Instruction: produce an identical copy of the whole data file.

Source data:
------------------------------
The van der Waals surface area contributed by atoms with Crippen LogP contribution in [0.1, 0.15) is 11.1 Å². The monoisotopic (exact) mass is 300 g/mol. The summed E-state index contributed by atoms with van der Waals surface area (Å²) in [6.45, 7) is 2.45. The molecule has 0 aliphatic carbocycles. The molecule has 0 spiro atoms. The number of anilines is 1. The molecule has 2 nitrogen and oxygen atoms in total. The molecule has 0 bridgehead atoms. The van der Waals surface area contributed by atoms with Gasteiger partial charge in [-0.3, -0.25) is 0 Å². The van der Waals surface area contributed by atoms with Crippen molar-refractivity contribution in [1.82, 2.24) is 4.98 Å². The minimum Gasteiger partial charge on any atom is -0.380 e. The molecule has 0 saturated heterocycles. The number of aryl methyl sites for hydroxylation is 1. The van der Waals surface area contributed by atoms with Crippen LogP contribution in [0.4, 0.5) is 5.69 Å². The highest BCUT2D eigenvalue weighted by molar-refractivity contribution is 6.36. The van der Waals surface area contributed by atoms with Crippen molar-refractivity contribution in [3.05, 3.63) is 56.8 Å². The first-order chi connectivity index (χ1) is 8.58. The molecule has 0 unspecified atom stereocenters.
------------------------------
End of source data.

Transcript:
The van der Waals surface area contributed by atoms with Crippen LogP contribution in [0.1, 0.15) is 11.1 Å². The monoisotopic (exact) mass is 300 g/mol. The summed E-state index contributed by atoms with van der Waals surface area (Å²) in [6.45, 7) is 2.45. The molecule has 0 aliphatic carbocycles. The molecule has 0 spiro atoms. The number of anilines is 1. The molecule has 2 nitrogen and oxygen atoms in total. The molecule has 0 bridgehead atoms. The van der Waals surface area contributed by atoms with Gasteiger partial charge in [-0.3, -0.25) is 0 Å². The van der Waals surface area contributed by atoms with Crippen molar-refractivity contribution in [1.82, 2.24) is 4.98 Å². The minimum Gasteiger partial charge on any atom is -0.380 e. The molecule has 0 saturated heterocycles. The number of aryl methyl sites for hydroxylation is 1. The van der Waals surface area contributed by atoms with Crippen LogP contribution in [0.4, 0.5) is 5.69 Å². The highest BCUT2D eigenvalue weighted by molar-refractivity contribution is 6.36. The van der Waals surface area contributed by atoms with Crippen molar-refractivity contribution in [3.05, 3.63) is 56.8 Å². The first-order chi connectivity index (χ1) is 8.58. The molecule has 0 unspecified atom stereocenters.